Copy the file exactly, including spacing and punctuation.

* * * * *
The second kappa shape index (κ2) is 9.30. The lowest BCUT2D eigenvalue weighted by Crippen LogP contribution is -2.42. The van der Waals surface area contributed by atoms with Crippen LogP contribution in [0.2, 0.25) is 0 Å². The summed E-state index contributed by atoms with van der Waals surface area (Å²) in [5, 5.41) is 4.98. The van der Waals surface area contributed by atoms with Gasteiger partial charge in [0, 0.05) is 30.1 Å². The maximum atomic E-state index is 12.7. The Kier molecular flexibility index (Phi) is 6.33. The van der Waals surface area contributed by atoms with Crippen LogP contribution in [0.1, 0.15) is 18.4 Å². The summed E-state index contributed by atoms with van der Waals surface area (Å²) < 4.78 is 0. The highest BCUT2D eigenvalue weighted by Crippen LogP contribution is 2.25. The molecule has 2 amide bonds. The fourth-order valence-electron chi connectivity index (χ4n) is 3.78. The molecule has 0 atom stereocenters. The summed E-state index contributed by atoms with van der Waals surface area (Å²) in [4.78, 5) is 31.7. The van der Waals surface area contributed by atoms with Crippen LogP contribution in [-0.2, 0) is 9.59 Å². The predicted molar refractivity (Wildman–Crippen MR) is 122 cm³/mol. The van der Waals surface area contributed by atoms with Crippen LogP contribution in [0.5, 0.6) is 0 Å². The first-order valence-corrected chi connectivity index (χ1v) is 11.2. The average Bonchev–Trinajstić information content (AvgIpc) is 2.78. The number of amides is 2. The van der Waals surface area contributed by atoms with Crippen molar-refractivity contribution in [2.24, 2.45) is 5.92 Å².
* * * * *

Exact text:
The second kappa shape index (κ2) is 9.30. The lowest BCUT2D eigenvalue weighted by Crippen LogP contribution is -2.42. The van der Waals surface area contributed by atoms with Crippen LogP contribution in [0.2, 0.25) is 0 Å². The summed E-state index contributed by atoms with van der Waals surface area (Å²) in [5, 5.41) is 4.98. The van der Waals surface area contributed by atoms with Gasteiger partial charge in [0, 0.05) is 30.1 Å². The maximum atomic E-state index is 12.7. The Kier molecular flexibility index (Phi) is 6.33. The van der Waals surface area contributed by atoms with Crippen LogP contribution in [0.1, 0.15) is 18.4 Å². The summed E-state index contributed by atoms with van der Waals surface area (Å²) < 4.78 is 0. The highest BCUT2D eigenvalue weighted by Crippen LogP contribution is 2.25. The molecule has 2 amide bonds. The fourth-order valence-electron chi connectivity index (χ4n) is 3.78. The molecule has 0 atom stereocenters. The summed E-state index contributed by atoms with van der Waals surface area (Å²) in [4.78, 5) is 31.7. The van der Waals surface area contributed by atoms with Crippen LogP contribution in [-0.2, 0) is 9.59 Å². The predicted molar refractivity (Wildman–Crippen MR) is 122 cm³/mol. The van der Waals surface area contributed by atoms with Crippen LogP contribution in [0.5, 0.6) is 0 Å². The first-order valence-corrected chi connectivity index (χ1v) is 11.2. The average Bonchev–Trinajstić information content (AvgIpc) is 2.78. The number of amides is 2. The van der Waals surface area contributed by atoms with Crippen molar-refractivity contribution in [2.24, 2.45) is 5.92 Å².